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A new study from the GALA cohort shows serum bile acid's association with clinical outcomes is relevant in the context of IBAT inhibitor therapy.
Serum bile acid is an independent predictive risk factor for native liver survival among pediatric patients with Alagille syndrome and neonatal cholestasis, according to a new analysis.
In new research from the Global Alagille Alliance (GALA) Study Group’s global patient cohort, investigators observed a positive correlation between serum bile acid and total bilirubin in patients, as well as a clinically-relevant association between such levels in the context of ileal bile acid transporter (IBAT) inhibitors that which have been noted to reduce bile acid levels in patients with cholestatic diseases including Alagille syndrome.
The data were presented by study author C. Fiorella Murillo Perez, PhD, MS, associate director of medical affairs evidence generation and real-world evidence with CymaBay Therapeutics, at The Liver Meeting 2023 from the American Association for the Study of Liver Diseases (AASLD) in Boston this weekend.
Though investigators previously established bilirubin as a predictor of clinical outcomes including risk of liver transplantation or death in patients with Alagille syndrome, Perez and colleagues sought to determine whether serum bile acid levels are predictive of liver disease outcomes in such patients—as well as the prognostic value of bile acids in the context of bilirubin.
“IBAT inhibitors reduce serum bile acids in cholestasis, yet implications for outcomes remain to be elucidated,” Perez and colleagues wrote. Previously, patients treated with maralixibat in the GALA cohort showed a 70% reduced risk for clinical events including biliary diversion surgery, decompensation event, liver transplantation, or death compared to natural history.
The investigators used patients from the >1600-individual cohort across 74 sites in 32 countries for their analysis. Eligible patients were diagnosed with clinically or genetically confirmed Alagille syndrome between January 1997 – August 2019, or just genetically confirmed disease prior to January 1997. Patients were additionally required to have neonatal cholestasis and ≥1 serum bile acid value.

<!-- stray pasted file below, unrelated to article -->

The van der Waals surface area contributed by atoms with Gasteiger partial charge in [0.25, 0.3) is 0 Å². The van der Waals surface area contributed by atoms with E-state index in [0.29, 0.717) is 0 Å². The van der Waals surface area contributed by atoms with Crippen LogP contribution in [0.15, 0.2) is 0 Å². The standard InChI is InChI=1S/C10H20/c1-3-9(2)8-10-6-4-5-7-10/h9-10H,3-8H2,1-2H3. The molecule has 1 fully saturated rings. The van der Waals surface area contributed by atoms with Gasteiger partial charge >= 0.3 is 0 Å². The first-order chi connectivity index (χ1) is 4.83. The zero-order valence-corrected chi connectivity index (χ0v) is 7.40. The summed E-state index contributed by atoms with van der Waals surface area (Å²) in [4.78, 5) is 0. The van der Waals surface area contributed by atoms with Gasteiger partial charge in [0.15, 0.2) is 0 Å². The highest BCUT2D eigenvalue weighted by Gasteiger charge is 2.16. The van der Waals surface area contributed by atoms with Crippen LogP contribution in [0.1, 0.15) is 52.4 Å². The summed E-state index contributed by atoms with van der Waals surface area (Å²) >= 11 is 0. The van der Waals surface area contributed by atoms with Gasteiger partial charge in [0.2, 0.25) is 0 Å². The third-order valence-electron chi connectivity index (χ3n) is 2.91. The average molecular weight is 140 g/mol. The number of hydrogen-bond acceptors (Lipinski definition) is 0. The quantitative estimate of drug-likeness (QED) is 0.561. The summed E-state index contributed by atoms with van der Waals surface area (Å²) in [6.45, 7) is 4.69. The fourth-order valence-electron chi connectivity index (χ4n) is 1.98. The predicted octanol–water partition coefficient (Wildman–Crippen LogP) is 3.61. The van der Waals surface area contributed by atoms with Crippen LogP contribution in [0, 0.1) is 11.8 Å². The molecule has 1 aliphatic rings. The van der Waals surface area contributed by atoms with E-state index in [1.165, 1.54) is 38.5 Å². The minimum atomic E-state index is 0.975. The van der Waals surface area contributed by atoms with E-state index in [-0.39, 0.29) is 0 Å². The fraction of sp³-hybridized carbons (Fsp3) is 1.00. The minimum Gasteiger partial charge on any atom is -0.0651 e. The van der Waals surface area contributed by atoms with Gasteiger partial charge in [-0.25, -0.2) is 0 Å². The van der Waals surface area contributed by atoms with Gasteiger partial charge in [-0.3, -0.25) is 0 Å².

Among the 1525 patients eligible for the GALA cohort, 1259 had neonatal cholestasis. Of them, 570 patients had ≥1 serum bile acid measurement and adequate clinical information during eligibility follow-up and were included in the assessment. Across the patient population, investigators reported 2629 serum bile acid values.
Of the values, 57% (n = 1497) were measured within the first 2 years of the patient’s life. The median (50th percentile) of serum bile acid score was 140.1 umol/L.
Regarding clinical events, investigators observed 96 transplants and 25 deaths among the cohort. There were additionally 161 cases of portal hypertension, biliary diversion, liver transplant or death.
Perez and colleagues observed a moderate positive correlation between patient serum bile acid and bilirubin (Pearson correlation, 0.47; P <.001). They additionally found a significant time-dependent association between serum bile acid levels >102 umol/L and clinical outcomes including native liver survival (hazard ratio [HR], 3.78; 95% CI, 2.39 – 5.99; P <.001) and event-free survival (HR, 3.44; 95% CI, 2.35 – 5.04; P <.001).
Even when adjusting for bilirubin, the team observed a significant time-dependent association between such serum bile acid levels and those clinical outcomes at 1 year. What’s more, a median serum bile acid level in the first year was associated with native liver survival (P = .05).
The team concluded their findings showed a positive correlation between total bilirubin and serum bile acid; a trend of continued elevated bile acid in patients who met a clinical endpoint, versus a decrease in bilirubin over time and greater decrease in those without a clinical endpoint; a serum bile acid threshold of 102 umol/L as a significant time-dependent and bilirubin-independent predictor of clinical outcomes; and an associated between median first-year serum bile acid levels and clinical outcomes.
“Serum bile acid is an independent predictive factor for native liver survival in patients with Alagille syndrome and neonatal cholestasis,” Perez said. “Its association with clinical outcomes is relevant in the context of IBAT inhibitors that are now able to reduce serum bile acids, and there’s a potential for serum bile acid levels to be used as a prognostic factor in patients already low bilirubin levels.
Vandriel SM, Wang JS, Li LT, She H, et al. SERUM BILE ACIDS ARE ASSOCIATED WITH NATIVE LIVER SURVIVAL IN PATIENTS WITH ALAGILLE SYNDROME: RESULTS FROM THE GALA STUDY GROUP. Paper presented at: The Liver Meeting. Boston, MA. November 10 - 14, 2023.